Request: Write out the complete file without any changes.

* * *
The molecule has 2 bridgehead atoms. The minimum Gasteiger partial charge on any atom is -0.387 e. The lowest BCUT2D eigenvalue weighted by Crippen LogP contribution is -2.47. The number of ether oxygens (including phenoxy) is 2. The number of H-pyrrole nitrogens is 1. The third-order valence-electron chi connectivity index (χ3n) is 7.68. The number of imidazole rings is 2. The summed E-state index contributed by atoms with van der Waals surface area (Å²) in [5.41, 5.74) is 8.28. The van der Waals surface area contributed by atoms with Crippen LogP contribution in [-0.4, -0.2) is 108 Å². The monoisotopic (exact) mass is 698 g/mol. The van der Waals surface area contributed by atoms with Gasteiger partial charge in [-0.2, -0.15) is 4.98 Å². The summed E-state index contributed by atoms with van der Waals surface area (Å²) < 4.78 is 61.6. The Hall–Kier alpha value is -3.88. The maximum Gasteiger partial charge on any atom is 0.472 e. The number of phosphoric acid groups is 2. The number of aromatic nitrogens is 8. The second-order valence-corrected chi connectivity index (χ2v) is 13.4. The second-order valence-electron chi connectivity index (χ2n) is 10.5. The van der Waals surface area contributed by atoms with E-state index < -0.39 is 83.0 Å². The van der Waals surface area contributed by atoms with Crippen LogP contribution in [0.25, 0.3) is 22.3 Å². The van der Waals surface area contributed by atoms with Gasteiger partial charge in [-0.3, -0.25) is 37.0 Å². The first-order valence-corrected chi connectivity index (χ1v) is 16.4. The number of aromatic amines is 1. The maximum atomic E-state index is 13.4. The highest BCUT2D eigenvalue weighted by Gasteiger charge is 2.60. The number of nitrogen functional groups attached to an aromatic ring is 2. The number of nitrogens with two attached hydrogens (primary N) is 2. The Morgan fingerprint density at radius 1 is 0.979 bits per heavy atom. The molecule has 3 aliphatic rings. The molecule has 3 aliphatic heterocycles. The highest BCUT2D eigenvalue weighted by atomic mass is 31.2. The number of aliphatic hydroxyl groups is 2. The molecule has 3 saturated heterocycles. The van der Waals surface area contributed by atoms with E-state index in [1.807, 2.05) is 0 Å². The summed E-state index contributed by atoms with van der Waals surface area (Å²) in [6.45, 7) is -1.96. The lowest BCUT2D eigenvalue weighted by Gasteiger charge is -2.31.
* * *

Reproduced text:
The molecule has 2 bridgehead atoms. The minimum Gasteiger partial charge on any atom is -0.387 e. The lowest BCUT2D eigenvalue weighted by Crippen LogP contribution is -2.47. The number of ether oxygens (including phenoxy) is 2. The number of H-pyrrole nitrogens is 1. The third-order valence-electron chi connectivity index (χ3n) is 7.68. The number of imidazole rings is 2. The summed E-state index contributed by atoms with van der Waals surface area (Å²) in [5.41, 5.74) is 8.28. The van der Waals surface area contributed by atoms with Crippen LogP contribution in [-0.4, -0.2) is 108 Å². The monoisotopic (exact) mass is 698 g/mol. The van der Waals surface area contributed by atoms with Gasteiger partial charge in [-0.2, -0.15) is 4.98 Å². The summed E-state index contributed by atoms with van der Waals surface area (Å²) < 4.78 is 61.6. The Hall–Kier alpha value is -3.88. The maximum Gasteiger partial charge on any atom is 0.472 e. The number of phosphoric acid groups is 2. The number of aromatic nitrogens is 8. The second-order valence-corrected chi connectivity index (χ2v) is 13.4. The second-order valence-electron chi connectivity index (χ2n) is 10.5. The van der Waals surface area contributed by atoms with E-state index < -0.39 is 83.0 Å². The van der Waals surface area contributed by atoms with Crippen LogP contribution in [0.25, 0.3) is 22.3 Å². The van der Waals surface area contributed by atoms with Gasteiger partial charge in [-0.3, -0.25) is 37.0 Å². The first-order valence-corrected chi connectivity index (χ1v) is 16.4. The number of aromatic amines is 1. The maximum atomic E-state index is 13.4. The highest BCUT2D eigenvalue weighted by Gasteiger charge is 2.60. The number of nitrogen functional groups attached to an aromatic ring is 2. The number of nitrogens with two attached hydrogens (primary N) is 2. The Morgan fingerprint density at radius 1 is 0.979 bits per heavy atom. The molecule has 3 aliphatic rings. The molecule has 3 aliphatic heterocycles. The highest BCUT2D eigenvalue weighted by atomic mass is 31.2. The number of aliphatic hydroxyl groups is 2. The molecule has 3 saturated heterocycles. The van der Waals surface area contributed by atoms with E-state index in [1.807, 2.05) is 0 Å². The summed E-state index contributed by atoms with van der Waals surface area (Å²) in [6.45, 7) is -1.96. The lowest BCUT2D eigenvalue weighted by Gasteiger charge is -2.31.